Frameworks and Frankenstein

Jul 7, 2014

In the famous novel Dr. Frankenstein built his monster out of many parts from dead people. Initially he wanted to create a beautiful creature but the difficulties of reanimating and combining the parts made him create a hideous monster instead.

When you approach building an application, one of the earliest decisions you usually have to make is in choosing what to write yourself, and what to leverage from frameworks, libraries, toolkits and the like. Pick the right ones and development is accelerated, pick the wrong ones and you wind up with a monster. Often the decision might be initially good but over time becomes a nightmare.

The most important thing to understand in this decision is that whatever you choose, it becomes a part of what you will be delivering, almost as if you wrote it yourself. The customer won't care who wrote what or how well it integrates; they only care about how well the end result is. You can't tell the customer "It's not our fault, the gadget library was full of bugs." From their perspective you screwed it up.

In fact choosing frameworks incorrectly, either because they were poorly written, hard to maintain, not used as designed or even modified without understanding, is most definitely your problem.

Some frameworks of course you have little choice in picking. If you write for iOS, Apple's frameworks are required. Whatever language you choose may come with standard libraries you have to use. Here you don't really have a choice except to not write for an OS or use a language.

Generally you choose from closed or open source libraries and frameworks because what you need to do has already been done, or you don't have the expertise to write it yourself, or maybe the business requires a third party library to function. You have to consider each option or choice as a balance between what it provides for you and what you might risk in using it versus another choice or even doing it yourself.

Sometimes the choices are easy but often they aren't so obvious. Evaluating someone else's code is always hard. What might appear as a no-brainer after a quick evaluation might eventually drag you into a pit of snakes.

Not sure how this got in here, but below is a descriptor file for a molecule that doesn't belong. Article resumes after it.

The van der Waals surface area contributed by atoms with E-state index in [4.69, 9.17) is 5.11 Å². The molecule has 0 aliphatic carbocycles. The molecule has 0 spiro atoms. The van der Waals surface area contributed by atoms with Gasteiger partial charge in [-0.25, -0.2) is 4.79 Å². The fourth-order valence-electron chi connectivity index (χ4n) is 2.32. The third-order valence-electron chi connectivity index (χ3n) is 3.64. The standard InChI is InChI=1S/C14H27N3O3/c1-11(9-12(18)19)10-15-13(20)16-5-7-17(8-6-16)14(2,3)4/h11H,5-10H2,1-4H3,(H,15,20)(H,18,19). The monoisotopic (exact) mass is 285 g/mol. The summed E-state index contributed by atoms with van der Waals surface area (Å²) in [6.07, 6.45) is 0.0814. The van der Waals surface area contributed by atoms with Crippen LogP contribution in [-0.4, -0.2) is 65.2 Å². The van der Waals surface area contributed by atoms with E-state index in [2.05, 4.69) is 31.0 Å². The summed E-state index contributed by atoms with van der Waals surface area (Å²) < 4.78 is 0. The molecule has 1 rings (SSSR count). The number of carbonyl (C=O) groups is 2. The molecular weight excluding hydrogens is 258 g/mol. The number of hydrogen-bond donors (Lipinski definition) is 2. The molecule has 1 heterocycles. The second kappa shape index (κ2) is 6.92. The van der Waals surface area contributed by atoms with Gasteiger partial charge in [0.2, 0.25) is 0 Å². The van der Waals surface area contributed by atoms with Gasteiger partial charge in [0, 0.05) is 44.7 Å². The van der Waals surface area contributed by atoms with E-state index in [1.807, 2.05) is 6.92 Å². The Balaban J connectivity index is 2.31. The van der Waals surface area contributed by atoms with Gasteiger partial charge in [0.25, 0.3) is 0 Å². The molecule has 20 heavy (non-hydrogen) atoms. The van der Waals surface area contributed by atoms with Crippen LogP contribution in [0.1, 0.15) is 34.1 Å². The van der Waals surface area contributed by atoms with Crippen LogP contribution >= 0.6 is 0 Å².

The sad thing is often you don't get a choice in the matter. Upper management might tell you what you have to use no matter how horrible it might be. I've seen this way too often for it to be uncommon. Terrible decisions usually lead to terrible software.

I went to work for a financial services company about 10 years ago. Previously they had decided to buy BEA Portal Server to build their customer site. I found they were only using one portlet per page; of course it would have made so much more sense to just write the app as a normal webapp. Adding the complexity of the Portal software running on top of the app server running on top of the web server made development far more complex. Add to that the web server was IIS but the app server was BEA/Java and user accounts stored in Active Directory (yet another bad idea) and a differently configured QA environment and the rollout of the app was a disaster. We weren't allowed to do anything different from what had been chosen before I came. Picking a bad combination of libraries, tools and technologies can make even a good team fail.

A couple of jobs ago I worked for a healthcare company who's flagship batch processing system had been written in Java but using a third party HIPAA validation engine written in C++, along with an orchestration engine to coordinate processing. The validator was fine but had been incorrectly implemented and leaked like a sieve, so that the system had to be restarted every two hours, a real nightmare for the sysops folks who had to do this during the night manually. The orchestration engine made the original architect decide to chop the system into 20 different apps, each one of which dumped intermediate data into an enormous database. It was a terribly wasteful system that frequently got stuck. In this case you had one framework incorrectly implemented, and another incorrectly applied. Both were closed source.

When you make those choices to include someone else's code into yours, it is still your responsibility to treat them as if you had written them yourself. They are part of the product. You have to understand how to use them correctly. You have to integrate them as designed and not try to force a square library into a round framework.